The Medal Story

For many generations the Gold Coast coastline has been a place for gathering, meeting and sport. The Medal design represents the soft sand lines which shift with every tide and wave and is symbolic of athletic achievement. As the water moves towards low tide, each wave moves the sand, creating and leaving behind new lines in the sand witnessed by those present.

The continual change of tide represents the evolution in Athletes who are making their mark. Records are made and special moments of elation celebrated. Although the moment in time may be fleeting, it is forever marked within the shells that are brought upon its tidelines.

Medal designer – Delvene Cockatoo-Collins

Delvene Cockatoo-Collins is a local Nunukul, Ngugi and Goenpul woman of Quandamooka Country, who lives and works on Minjerribah, North Stradbroke Island – her mother and grandmothers’ birthplace.

Delvene draws upon inspiration from the moments that are shared with her family, particularly her mother, and the written words of her grandmother. She translates these narratives into her own contemporary interpretations to ensure their continuation.

Delvene was engaged to design the artwork for the Gold Coast 2018 Commonwealth Games medals. She focuses her designs around the beautiful coastlines and the significance of the coast as a place of gathering, meeting and sport.

Delvene’s medal designs have been brought to life by the Royal Australian Mint who are responsible for the production and delivery of the medals.

Commonwealth Games 2018 Gold Medal in handCommonwealth Games 2018 Gold Medal being held by CindyCindy holding hands at the beach
The Medal Ribbon Story

The woven strand of the freshwater reed, yungair, is three reeds woven to form a pattern which resembles many triangles joined together. It is reminiscent of the South-East Queensland and Gold Coast areas.

The traditional technique involves one reed as the working reed, which continually wraps around the other two reeds. Individually each reed has little function or purpose, however when connected together, they are strong and can have many functions, such as carrying babies and food.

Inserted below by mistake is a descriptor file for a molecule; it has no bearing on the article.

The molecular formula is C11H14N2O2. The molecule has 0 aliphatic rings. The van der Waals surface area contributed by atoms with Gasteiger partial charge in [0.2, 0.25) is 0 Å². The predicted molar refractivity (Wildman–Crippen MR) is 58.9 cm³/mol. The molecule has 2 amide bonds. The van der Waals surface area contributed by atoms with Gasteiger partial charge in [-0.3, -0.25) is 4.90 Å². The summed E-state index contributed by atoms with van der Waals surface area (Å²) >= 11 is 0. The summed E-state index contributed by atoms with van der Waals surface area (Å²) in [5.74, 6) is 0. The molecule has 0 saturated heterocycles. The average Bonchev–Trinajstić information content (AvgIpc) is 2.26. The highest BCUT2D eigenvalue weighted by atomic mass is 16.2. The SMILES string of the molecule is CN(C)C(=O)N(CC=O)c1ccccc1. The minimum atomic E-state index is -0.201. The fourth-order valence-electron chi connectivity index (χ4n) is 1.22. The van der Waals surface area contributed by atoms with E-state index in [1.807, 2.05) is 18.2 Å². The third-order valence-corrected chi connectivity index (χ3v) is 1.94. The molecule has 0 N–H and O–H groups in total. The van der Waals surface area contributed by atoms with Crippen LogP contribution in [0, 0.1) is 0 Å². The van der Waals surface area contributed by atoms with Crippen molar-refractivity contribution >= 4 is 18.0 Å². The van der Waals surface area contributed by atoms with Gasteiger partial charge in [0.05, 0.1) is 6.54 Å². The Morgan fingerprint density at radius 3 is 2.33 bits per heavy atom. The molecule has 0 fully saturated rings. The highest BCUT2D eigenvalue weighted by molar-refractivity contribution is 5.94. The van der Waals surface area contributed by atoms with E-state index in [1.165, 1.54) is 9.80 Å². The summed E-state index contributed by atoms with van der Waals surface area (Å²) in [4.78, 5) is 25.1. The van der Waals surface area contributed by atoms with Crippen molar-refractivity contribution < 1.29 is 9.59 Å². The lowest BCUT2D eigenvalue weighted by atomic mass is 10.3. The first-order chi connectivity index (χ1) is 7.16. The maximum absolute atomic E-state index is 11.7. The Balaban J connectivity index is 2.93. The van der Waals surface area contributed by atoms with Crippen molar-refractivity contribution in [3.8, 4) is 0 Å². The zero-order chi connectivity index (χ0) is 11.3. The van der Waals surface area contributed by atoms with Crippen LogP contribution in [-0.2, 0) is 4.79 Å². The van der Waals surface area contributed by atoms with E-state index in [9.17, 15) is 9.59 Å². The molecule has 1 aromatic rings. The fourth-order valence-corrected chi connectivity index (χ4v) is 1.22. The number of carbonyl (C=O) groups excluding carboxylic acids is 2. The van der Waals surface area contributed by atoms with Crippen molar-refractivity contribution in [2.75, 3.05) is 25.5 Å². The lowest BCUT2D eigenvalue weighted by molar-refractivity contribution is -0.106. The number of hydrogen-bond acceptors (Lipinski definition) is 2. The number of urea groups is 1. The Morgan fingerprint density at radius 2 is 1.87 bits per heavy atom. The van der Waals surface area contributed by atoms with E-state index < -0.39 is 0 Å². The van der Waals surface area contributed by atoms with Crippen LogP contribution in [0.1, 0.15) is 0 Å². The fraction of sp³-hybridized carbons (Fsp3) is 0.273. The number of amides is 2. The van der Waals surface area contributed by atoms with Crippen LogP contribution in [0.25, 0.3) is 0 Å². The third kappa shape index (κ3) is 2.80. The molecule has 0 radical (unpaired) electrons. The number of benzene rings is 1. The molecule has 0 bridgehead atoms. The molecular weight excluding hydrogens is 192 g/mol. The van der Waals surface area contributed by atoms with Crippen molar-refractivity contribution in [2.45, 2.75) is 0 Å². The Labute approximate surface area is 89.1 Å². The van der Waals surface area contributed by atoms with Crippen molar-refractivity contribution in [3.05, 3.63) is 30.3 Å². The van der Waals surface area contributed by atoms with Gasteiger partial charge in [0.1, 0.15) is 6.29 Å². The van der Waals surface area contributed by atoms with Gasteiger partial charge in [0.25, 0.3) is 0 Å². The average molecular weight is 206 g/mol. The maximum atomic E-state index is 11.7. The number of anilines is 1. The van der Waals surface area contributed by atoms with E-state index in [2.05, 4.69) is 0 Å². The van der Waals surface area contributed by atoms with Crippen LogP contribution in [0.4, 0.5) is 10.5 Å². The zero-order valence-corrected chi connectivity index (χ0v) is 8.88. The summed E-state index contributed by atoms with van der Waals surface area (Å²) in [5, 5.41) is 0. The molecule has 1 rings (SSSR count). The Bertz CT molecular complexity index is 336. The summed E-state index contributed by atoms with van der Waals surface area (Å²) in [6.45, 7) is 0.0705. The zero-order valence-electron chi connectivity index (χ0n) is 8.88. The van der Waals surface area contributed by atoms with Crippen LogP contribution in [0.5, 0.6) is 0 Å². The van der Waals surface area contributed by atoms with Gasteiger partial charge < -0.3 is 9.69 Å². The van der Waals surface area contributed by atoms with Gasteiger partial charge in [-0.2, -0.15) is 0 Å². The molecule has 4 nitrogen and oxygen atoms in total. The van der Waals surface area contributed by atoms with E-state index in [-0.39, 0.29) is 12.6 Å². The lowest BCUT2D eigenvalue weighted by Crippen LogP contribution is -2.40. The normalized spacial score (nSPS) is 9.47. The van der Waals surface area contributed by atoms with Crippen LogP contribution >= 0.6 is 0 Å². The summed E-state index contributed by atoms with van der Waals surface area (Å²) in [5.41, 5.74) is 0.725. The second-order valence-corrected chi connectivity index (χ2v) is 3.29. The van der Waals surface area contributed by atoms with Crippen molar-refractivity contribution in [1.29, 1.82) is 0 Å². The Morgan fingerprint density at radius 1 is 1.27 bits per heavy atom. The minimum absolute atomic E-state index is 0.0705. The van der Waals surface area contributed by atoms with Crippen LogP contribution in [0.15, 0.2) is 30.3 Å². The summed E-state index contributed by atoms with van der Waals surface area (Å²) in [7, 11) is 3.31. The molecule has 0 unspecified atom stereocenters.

It is a skill that has been passed down and shared through the generations. In Delvene’s family, an Aunty is the one who passed it down her mother, who then passed the skill on to her.

Onto the press

Each medal blank is inspected by hand and individually placed into the Mint’s largest coin press. They are struck four times to ensure the design is perfectly formed on the metal surface. The gold and silver medals are struck four times, twice at 280 tonnes and then another two times at 260 tonnes. The bronze medals are also struck four times but at 460 tonnes. Once they are removed from the press, the medals are inspected again, ensuring the medal is faultless and ready to be awarded to the Commonwealth Games champions.

As Official Supporter and Producer of the GC2018 medals, the Royal Australian Mint (the Mint) is responsible for the production and delivery of the medals that will be awarded to a fortunate few athletes from 4-15 April 2018.

The medals are crafted using the Mint’s coin-making process, and the very same presses that are used to make Australian currency.

The process demands precision, attention to detail, and a weight of up to 460 tonnes.

The Mint receives strips of metal and punches out the 63mm diameter circular metal blanks. The blanks are then struck with the design, transforming the metal into a medal.

Using this refined process, more than 1,000 medals can be produced per day.

Using a computer-controlled engraving machine, the GC2018 medal design is carefully cut into a reduction punch made of tool steel. It requires a high level of precision and the process can take up to 63 hours. The reduction punch is then used to create the coin dies. The die is the metallic piece that is used to strike the metal, turning it into a medal.